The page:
Within five years, MDS aims to bring together – as FAIR data – the object records of at least half the country’s museums, and almost all of them within a decade. If records include the locations of images stored elsewhere online, users should be able to see those images (if they have permission to do so), but we will not be ingesting image files or other digital media due to the prohibitive cost implications.

Museum documentation standards have been around for many years, but there has never been a single data standard strictly followed by all UK museums, nor consistent use of controlled terminologies. (The UK collections management standard, Spectrum, recognises that museums work in many different ways and stresses core principles applicable to various procedures, however these are put into practice.)

So we know the 80 million object records out there will not be consistent, but also know there is enough standardisation, however patchy, for us to work with. We’re going to take these records as we find them. Contributing museums won’t have to scrub their records up into any particular format or to any particular standard. Where needed, we will give records persistent identifiers, and we will map the various field names of incoming datasets to Spectrum’s units of information as a pragmatic head start to the more formal data mappings that some users may need for their specific purposes.

The object records we will hold, therefore, will be the raw material for many different use cases. MDS is not a platform for presenting data from different institutions in a standardised way, as a ‘traditional’ cultural heritage aggregator would do. The harmonising process imposed by such platforms might suit one end purpose, but not others. The nuances and richness of the source records can get lost in translation. In our stripped-back approach the raw data remains available to those who need it that way.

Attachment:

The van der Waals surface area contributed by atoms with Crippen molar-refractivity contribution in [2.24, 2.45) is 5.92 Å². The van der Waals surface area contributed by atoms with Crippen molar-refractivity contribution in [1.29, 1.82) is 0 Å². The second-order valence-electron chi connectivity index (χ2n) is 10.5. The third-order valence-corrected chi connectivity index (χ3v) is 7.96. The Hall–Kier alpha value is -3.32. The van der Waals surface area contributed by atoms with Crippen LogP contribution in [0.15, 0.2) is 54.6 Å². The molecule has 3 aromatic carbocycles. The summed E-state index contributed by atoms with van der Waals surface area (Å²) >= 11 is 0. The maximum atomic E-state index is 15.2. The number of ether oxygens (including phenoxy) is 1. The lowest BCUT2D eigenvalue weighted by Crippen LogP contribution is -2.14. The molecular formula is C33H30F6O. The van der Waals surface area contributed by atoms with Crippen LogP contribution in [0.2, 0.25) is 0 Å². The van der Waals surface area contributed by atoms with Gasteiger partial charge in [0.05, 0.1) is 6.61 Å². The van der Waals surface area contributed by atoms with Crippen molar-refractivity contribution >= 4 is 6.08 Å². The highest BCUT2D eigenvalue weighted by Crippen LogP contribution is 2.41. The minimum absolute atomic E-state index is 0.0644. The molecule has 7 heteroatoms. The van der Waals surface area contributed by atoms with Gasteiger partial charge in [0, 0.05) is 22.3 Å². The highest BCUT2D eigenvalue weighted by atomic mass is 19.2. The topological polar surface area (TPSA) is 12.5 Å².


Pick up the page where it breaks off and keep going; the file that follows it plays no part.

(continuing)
Level 4: new and enhanced data

New content (eg exhibition text) and enhancements (eg AI-generated keywords) linked to level 3 object records.

MDS also aims to be a repository for new and enhanced records arising from the use of the level 3 object records, whether by the museums themselves or in collaboration with third parties.

At a time when museums are under great financial pressure, it seems strange that expensively-produced outputs such as exhibition text or significance reviews are often treated as single-use, quickly gathering digital dust once the project that prompted them has finished. The problem was well expressed by Kevin Donovan back in 1997:

‘Consider for a moment the development of an exhibition and accompanying publication. Labels are written, texts are prepared, all sorts of graphic elements are created … At the end of the day — after tens or hundreds of thousands of dollars have been spent — where is all that content? … The exhibition is now gone … and the content elements created are scattered throughout the organization. Enormous financial and human resources are invested in creating this content, but the results are “one-off”, an unmanaged asset that is largely unavailable for reuse. Imagine the value of accumulating this content over several years and being able to repurpose it on-line.’

Little has changed since then. This is partly because many museums find it hard to manage collections-related information created outside their core systems.

MDS aims to pave the way for an ecosystem of tools and services that will make it easy to create such content with one eye on future re-use. Collections Trust is currently working with several museums to demonstrate the potential of this approach and we will blog about these projects as they progress.